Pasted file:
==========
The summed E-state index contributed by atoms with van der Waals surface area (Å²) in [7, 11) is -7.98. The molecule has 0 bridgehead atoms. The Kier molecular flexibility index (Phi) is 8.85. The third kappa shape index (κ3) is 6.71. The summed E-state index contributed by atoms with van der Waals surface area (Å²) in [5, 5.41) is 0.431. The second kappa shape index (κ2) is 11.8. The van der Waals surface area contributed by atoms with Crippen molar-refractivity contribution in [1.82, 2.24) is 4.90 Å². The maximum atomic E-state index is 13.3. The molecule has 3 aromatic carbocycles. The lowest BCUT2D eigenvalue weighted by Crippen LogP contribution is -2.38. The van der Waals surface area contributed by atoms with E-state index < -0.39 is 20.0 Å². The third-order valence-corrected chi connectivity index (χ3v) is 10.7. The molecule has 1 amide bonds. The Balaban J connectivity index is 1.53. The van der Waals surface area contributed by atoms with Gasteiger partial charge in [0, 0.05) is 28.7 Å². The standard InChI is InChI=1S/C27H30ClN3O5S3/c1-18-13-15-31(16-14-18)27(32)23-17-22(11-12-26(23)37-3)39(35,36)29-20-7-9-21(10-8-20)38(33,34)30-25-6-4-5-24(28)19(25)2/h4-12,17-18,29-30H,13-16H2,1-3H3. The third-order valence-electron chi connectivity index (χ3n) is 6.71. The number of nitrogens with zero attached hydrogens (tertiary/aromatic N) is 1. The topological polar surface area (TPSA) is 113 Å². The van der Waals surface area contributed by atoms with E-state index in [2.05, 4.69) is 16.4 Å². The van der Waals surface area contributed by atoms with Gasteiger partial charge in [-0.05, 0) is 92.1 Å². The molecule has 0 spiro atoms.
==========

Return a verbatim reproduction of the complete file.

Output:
The summed E-state index contributed by atoms with van der Waals surface area (Å²) in [7, 11) is -7.98. The molecule has 0 bridgehead atoms. The Kier molecular flexibility index (Phi) is 8.85. The third kappa shape index (κ3) is 6.71. The summed E-state index contributed by atoms with van der Waals surface area (Å²) in [5, 5.41) is 0.431. The second kappa shape index (κ2) is 11.8. The van der Waals surface area contributed by atoms with Crippen molar-refractivity contribution in [1.82, 2.24) is 4.90 Å². The maximum atomic E-state index is 13.3. The molecule has 3 aromatic carbocycles. The lowest BCUT2D eigenvalue weighted by Crippen LogP contribution is -2.38. The van der Waals surface area contributed by atoms with E-state index < -0.39 is 20.0 Å². The third-order valence-corrected chi connectivity index (χ3v) is 10.7. The molecule has 1 amide bonds. The Balaban J connectivity index is 1.53. The van der Waals surface area contributed by atoms with Gasteiger partial charge in [0, 0.05) is 28.7 Å². The standard InChI is InChI=1S/C27H30ClN3O5S3/c1-18-13-15-31(16-14-18)27(32)23-17-22(11-12-26(23)37-3)39(35,36)29-20-7-9-21(10-8-20)38(33,34)30-25-6-4-5-24(28)19(25)2/h4-12,17-18,29-30H,13-16H2,1-3H3. The third-order valence-electron chi connectivity index (χ3n) is 6.71. The number of nitrogens with zero attached hydrogens (tertiary/aromatic N) is 1. The topological polar surface area (TPSA) is 113 Å². The van der Waals surface area contributed by atoms with E-state index in [2.05, 4.69) is 16.4 Å². The van der Waals surface area contributed by atoms with Gasteiger partial charge in [-0.05, 0) is 92.1 Å². The molecule has 0 spiro atoms.